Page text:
The heated greenhouses are permitted in organic agriculture

The serres bio will be warming up for the winter. The national committee of organic agriculture was authorized on Thursday the use of heating of greenhouses in

The heated greenhouses are permitted in organic agriculture

The serres bio will be warming up for the winter. The national committee of organic agriculture was authorized on Thursday the use of heating of greenhouses in organic farming. However, the marketing of fruits and vegetables French products in these terms and conditions will be prohibited between December 21 and April 30, said the ministry of Agriculture.

in addition, the government plans to impose the use of renewable energy sources for fuel by 2025, according to the ministry of Agriculture

The debate has divided the farmers: the committee vote has already been postponed twice, in December 2018 and April, 2019, in the absence of consensus between the different members, bringing together the agricultural unions, chambers of agriculture, cooperatives, associations of organic food producers, consumer associations and the administration.

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In favor of the use of heated greenhouses, the National Federation of trade Unions of Agricultural Operators (FNSEA), cooperatives and chambers of agriculture hold that on the heating to dry cultivated soils and to prevent the development of fungi harmful to crops. Produce in heated greenhouse would limit the use of toxic products, including copper, to eliminate these fungi.

Produce them in heated greenhouse would also increase the number of tomatoes and cucumbers. "Nearly 78% of the organic tomato is present in the long pipelines of the distribution in France is imported from Germany, Poland, Israel, or Argentina," says Christiane Lambert, president of the FNSEA. According to the union, renounce the heated greenhouse would "distortions of competition" within Europe, leaving market share to other producing countries, european or foreign, who do not intend to forego the organic cultivation in heated greenhouse, while the demand of organic products is believed to 15.7% in 2018, according to the Agence bio.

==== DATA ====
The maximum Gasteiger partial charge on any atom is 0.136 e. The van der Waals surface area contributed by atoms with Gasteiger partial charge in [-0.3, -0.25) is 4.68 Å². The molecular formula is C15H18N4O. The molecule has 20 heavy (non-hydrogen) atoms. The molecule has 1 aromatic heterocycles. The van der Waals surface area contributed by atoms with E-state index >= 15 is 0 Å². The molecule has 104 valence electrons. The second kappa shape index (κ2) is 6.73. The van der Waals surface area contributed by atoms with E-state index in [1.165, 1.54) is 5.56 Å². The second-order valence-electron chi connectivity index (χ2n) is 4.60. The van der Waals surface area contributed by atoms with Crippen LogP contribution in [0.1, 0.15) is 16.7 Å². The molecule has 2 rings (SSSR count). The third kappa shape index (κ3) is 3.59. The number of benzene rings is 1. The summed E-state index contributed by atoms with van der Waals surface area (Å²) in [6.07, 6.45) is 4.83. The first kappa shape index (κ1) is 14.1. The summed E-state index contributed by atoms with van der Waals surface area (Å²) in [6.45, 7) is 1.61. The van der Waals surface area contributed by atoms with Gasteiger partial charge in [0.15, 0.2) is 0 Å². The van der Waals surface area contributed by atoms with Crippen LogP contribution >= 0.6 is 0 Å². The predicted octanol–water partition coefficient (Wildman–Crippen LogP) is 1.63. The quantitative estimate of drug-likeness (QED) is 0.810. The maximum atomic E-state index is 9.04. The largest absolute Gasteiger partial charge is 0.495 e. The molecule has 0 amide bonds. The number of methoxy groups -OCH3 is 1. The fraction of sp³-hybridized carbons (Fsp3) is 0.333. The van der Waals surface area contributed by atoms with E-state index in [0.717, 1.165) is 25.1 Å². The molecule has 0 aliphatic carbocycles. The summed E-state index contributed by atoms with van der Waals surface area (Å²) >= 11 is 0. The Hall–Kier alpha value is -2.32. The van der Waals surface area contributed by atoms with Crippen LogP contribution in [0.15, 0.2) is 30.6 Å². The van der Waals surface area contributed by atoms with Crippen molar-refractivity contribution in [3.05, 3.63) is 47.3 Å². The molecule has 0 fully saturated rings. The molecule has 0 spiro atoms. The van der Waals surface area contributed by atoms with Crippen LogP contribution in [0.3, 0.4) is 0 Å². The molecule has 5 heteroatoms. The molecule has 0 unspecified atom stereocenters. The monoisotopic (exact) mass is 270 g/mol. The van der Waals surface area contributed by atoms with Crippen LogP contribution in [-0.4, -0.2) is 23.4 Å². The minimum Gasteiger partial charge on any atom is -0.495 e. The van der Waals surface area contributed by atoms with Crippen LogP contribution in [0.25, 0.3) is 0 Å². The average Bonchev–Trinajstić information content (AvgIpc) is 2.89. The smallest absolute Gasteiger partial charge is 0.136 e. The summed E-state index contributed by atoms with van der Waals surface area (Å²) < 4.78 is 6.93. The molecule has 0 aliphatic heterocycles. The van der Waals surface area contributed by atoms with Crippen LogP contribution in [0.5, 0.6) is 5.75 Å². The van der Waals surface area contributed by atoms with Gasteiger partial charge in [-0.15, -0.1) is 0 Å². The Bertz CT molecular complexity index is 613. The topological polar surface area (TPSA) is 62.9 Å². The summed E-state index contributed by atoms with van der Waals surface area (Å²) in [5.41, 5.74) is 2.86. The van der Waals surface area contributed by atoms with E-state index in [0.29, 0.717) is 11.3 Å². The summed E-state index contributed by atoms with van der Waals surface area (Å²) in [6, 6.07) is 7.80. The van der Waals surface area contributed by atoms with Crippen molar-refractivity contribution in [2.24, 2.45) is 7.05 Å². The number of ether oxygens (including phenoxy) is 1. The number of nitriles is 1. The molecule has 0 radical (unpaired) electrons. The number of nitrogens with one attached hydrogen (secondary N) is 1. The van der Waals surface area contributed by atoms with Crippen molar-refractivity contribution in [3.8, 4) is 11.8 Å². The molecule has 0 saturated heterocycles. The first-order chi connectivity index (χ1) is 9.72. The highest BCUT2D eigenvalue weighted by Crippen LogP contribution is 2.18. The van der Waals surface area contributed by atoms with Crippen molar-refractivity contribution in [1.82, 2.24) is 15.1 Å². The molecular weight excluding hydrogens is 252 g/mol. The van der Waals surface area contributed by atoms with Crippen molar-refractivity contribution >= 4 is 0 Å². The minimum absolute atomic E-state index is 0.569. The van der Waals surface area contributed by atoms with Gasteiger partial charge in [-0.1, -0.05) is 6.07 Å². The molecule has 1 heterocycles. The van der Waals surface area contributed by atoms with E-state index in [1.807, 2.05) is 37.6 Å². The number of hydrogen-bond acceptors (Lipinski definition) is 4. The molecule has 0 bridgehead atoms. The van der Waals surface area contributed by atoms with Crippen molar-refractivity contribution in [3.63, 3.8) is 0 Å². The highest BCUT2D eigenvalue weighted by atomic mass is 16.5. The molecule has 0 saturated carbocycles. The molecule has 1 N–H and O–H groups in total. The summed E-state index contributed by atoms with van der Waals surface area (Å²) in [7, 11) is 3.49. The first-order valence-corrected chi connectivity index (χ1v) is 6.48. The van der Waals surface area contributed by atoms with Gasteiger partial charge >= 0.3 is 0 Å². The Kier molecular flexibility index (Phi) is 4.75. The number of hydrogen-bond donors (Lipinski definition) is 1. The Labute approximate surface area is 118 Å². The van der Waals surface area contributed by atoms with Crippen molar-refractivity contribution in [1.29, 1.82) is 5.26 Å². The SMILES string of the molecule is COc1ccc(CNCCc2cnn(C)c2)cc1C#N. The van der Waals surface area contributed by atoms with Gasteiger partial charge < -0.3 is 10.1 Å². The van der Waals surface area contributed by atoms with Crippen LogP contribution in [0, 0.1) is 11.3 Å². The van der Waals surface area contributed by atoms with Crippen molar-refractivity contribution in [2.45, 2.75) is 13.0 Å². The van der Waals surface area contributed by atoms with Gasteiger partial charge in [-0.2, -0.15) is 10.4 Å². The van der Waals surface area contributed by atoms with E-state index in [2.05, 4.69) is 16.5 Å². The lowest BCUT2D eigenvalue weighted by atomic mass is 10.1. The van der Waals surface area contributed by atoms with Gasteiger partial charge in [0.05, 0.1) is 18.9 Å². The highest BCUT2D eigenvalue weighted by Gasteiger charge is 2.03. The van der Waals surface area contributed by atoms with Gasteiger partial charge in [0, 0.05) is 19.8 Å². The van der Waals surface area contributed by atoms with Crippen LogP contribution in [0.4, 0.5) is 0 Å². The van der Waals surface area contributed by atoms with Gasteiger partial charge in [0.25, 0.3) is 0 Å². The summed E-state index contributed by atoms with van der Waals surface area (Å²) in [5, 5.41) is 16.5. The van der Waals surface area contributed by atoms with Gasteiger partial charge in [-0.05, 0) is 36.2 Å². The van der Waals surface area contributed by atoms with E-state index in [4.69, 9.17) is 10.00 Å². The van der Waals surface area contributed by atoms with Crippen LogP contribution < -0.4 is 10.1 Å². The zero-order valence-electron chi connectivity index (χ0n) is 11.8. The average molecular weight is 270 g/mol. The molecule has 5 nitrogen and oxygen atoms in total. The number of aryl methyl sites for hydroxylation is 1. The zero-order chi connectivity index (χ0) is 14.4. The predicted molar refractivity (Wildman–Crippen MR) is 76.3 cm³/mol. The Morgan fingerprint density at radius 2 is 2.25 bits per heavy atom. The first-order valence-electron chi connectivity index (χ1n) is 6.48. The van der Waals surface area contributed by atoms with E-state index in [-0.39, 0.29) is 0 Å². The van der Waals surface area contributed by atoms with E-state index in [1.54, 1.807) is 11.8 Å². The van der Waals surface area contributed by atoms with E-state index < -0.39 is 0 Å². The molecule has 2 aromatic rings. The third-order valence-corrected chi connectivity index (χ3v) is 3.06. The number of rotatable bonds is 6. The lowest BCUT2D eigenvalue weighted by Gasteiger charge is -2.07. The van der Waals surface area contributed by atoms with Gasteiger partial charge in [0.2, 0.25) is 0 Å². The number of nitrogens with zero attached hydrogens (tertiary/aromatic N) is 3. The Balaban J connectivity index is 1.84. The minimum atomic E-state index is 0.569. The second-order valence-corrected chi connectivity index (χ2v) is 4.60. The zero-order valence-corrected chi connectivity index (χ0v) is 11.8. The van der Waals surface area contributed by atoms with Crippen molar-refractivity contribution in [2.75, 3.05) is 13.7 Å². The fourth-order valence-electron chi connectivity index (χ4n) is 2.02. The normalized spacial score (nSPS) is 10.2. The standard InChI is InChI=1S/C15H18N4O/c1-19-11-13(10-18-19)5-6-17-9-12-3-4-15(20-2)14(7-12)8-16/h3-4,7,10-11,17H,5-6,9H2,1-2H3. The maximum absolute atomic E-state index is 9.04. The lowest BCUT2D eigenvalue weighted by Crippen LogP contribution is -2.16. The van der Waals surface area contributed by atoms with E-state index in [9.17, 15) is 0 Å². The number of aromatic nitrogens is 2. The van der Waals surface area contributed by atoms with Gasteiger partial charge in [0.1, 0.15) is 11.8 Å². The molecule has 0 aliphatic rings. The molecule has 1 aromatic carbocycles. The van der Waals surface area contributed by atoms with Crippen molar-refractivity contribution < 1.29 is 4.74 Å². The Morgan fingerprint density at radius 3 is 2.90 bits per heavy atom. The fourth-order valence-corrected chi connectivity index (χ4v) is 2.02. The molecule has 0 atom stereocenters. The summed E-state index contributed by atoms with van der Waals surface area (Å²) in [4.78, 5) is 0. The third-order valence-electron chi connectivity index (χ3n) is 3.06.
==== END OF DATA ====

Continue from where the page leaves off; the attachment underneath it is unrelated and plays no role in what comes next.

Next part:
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The secretary of State for the ecological Transition Brune Poirson poses on Thursday 11 July in the morning the question of what is the most ecological way between the plane of the vegetables in the off-season and planting in the greenhouse. "Attention, I does not validate", nuance-t-it, but "you need to see the CO2 impact and the measure". "There are consumers who want tomatoes all year, I think it's important that our behaviors are changing and it is necessary to eat vegetables in season," she says also.

A european standard fuzzy

The european standard, fuzzy on this point, allows the rational use of energy, preferably renewable, in the greenhouses. But member countries are free to define their own ways to implement and apply.

In front, the National Federation of Organic Farming (FNAB), as well as unions of entrepreneurs of the bio and the associations of the consumers in its wake are opposed to the use of this mode of production.

According to Nolwenn Virot, close to the FNAB and chair of the group of organic farmers in the Finistère, first department concerned with the production of tomatoes in the greenhouse heated with the Loire Atlantic, "organic farmers produce tomatoes and cucumbers from hothouses. The heated greenhouses allow us to produce more, but at the price of a carbon footprint, which goes against the spirit of organic." Heating greenhouses, bio all winter to 20 degrees and returns to spend around 200,000 to 250,000 litres of fuel oil per hectare, reports a representative of the FNAB. A position also defended by the chef Olivier Roellinger, the breton chef triple-starred, now converted into the spices. "The so-called compromise is perverse: a entourloupe!" is annoying-there in Paris.

A debate in trompe-l'oeil

the position of The FNAB based on the principles of organic: the link to the soil and especially the seasonality, which means respecting the natural biological rhythms of fruit and vegetables.

Olivier Nasles, chairman of the national committee of organic agriculture, believes that the debate around heated greenhouses is a sham. "The two families are willing to abide by the seasonality, as provided for in the european Union. The question will be whether we will be able to produce more in heating the greenhouses, or if we will adopt more restrictive legislation.". In fact, "for sale at 21 march, it is necessary to heat the previous three months. At the coldest time of the year!" he says.

The administration, with six votes distributed to different directions, and at the bio Agency on the fifty votes counting for the votes would have tipped the balance. If the minister of Agriculture, Didier Guillaume, former president of the first department bio of France, the Drôme, has already indicated personal opposition to the heating of greenhouses, the government has shown open on Tuesday 9 July to this option, subject to conditions, in organic agriculture.


Updated Date: 15 July 2019, 00:00

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